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RSVPhillippi | July 2019

 
Dennis Phillippi

My One Great Sports Story

On September 7, 1998, I was at Busch Stadium when Mark McGwire of the St. Louis Cardinals hit his 61st home run of the season, breaking the record for most home runs in a season set by Roger Maris in 1960. That is a fact. I watched him hit that home run through a grate on a television over a concession stand while standing outside of Busch Stadium, but no matter how you slice it; I was there.

For those of you who don’t remember, here is a little history. A few years before that historic home run there had been a baseball strike, and understandably, the public was less than enamored of millionaire athletes claiming mistreatment by their millionaire team owners. It was unseemly. Since the strike baseball had lost most of its luster as “America’s Game” and instead had taken on a mantle of entitled babies that were paid staggering amounts of money to play a game few people were watching. After all, despite their prodigious gifts, baseball players were generally roughly the same physical size as most men. Or at least, that had always been the case.  

Then in the late 1990s a few players suddenly were striking physical specimens. They weren’t the everyday Joe who might be caught sneaking a smoke in the dugout. They were giants with forearms the size of Virginia hams and they were hitting home runs that were further than home runs had ever been hit before, and hitting them at a pace that had never been seen before. An argument can be made that one of these men was Ken Griffey Jr., but since Griffey didn’t figure into the main story and I have limited space, we’ll talk about two men, Sammy Sosa and Mark McGwire. In the summer of 1998 these two men were both clearly going to break Maris’ record and when either of them came up to bat the whole world would stop.  That is not an exaggeration. In airports, bars, bowling alleys, and anywhere else there might be a television, that TV was tuned to the game where one of them was playing and when one of them came up to bat someone would inevitably say, “Sosa’ up” and everything would grind to a stop so everyone could watch. It was unlike anything baseball had ever had happen before. Many people agree that the homerun race of 1998 saved baseball.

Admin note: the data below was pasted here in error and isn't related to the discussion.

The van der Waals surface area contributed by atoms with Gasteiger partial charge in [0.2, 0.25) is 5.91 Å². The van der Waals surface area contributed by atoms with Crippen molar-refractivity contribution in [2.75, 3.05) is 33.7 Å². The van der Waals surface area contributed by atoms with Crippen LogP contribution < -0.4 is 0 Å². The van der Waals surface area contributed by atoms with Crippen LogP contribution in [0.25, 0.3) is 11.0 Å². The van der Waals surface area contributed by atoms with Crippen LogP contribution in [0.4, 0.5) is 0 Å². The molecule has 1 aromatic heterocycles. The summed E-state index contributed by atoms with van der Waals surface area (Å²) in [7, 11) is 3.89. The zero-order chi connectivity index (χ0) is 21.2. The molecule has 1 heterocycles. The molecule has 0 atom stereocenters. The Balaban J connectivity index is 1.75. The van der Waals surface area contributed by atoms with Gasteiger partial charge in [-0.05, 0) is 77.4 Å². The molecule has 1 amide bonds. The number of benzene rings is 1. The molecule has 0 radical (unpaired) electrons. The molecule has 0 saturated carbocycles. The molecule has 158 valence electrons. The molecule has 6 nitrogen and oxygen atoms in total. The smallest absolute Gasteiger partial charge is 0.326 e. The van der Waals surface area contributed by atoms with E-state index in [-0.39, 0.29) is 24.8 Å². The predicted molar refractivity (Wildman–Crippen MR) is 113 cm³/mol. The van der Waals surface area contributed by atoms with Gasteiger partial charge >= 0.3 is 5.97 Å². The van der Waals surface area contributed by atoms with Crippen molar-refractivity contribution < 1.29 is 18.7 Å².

The problem, of course, was that we were all complicit in the charade. These two men, and many other baseball players, had obviously been playing around in the chem lab and were now somehow superhuman. We knew it. We ignored it. They were hitting five-hundred foot home runs, who cared how they were doing it?

That September I was talking to a buddy of mine and we spontaneously decided to drive to St. Louis to see McGwire’s Cardinals face Sosa’s Cubs. My buddy was a Cubs fan. I was a Cardinals fan. I’m not a road-trip-with-a-buddy guy, but it was too tempting to resist. We left early the morning of the 7th, got to St. Louis, somehow found a reasonably priced room at the Marriott , and headed to the ballpark to score some scalped tickets. The game had been sold out for weeks, if not months. The scalped tickets were somewhere in the neighborhood of twelve thousand times more expensive than we expected. Instead, we stood outside of the abandoned concourse, our fingers clinging to the grate of a security fence and watched McGwire hit his 61st home run of the season to pass Maris. We planned to content ourselves with the flimsy claim that we were there.

Then a couple came out, obviously leaving the game. I asked them why and they said they were on their way out of town, but had the tickets, and just wanted to see the home run. I asked how much they’d take for their ticket stubs and the guy informed me that it didn’t matter, in order to get back in with a ticket stub you had to have a hologram stamp on your hand. I offered face value for the stubs anyway and he accepted.

This is where we get into some fuzzy ethical math.

I told my buddy to follow my lead and I put my stub in my back pocket. As we approached the gate I started arguing with my friend saying that it wasn’t my fault our other friends hadn’t met us where they said they were. My buddy instantly understood where this was going and began to berate me for making us miss the most historic home run in history. During this time he was handing his stub to the gate attendant and I was digging mine out of my pocket, both of us bickering and ignoring the ticket taker. When he raised an objection, noting that we didn’t have stamps on our hands I gave every indication of having no idea what he was talking about and said no one had told us we needed any kind of stamp. That’s when he said something I will never forget. He said; “Well, if you fellas go back out make sure and get a stamp.” A few seconds later, shaking with a massive adrenaline dump, we were inside Busch Stadium. Following our ticket stubs we found ourselves not only inside the ballpark, but sitting almost on the front row of the lodge, directly behind home-plate. These were fantastic seats. Fantasy seats. 

A guy sitting beside us asked how we got the tickets and I said we had bought them for face value from some guy outside and asked if he was going to rat us out. He said he was the brother of the guy and thought it was hilarious we had gotten away with it. He also happened to be a rich lawyer who promptly got me and my buddy hammered on big draft beers. So we were there. We were in Busch Stadium for the game when McGwire hit 61. That is a fact.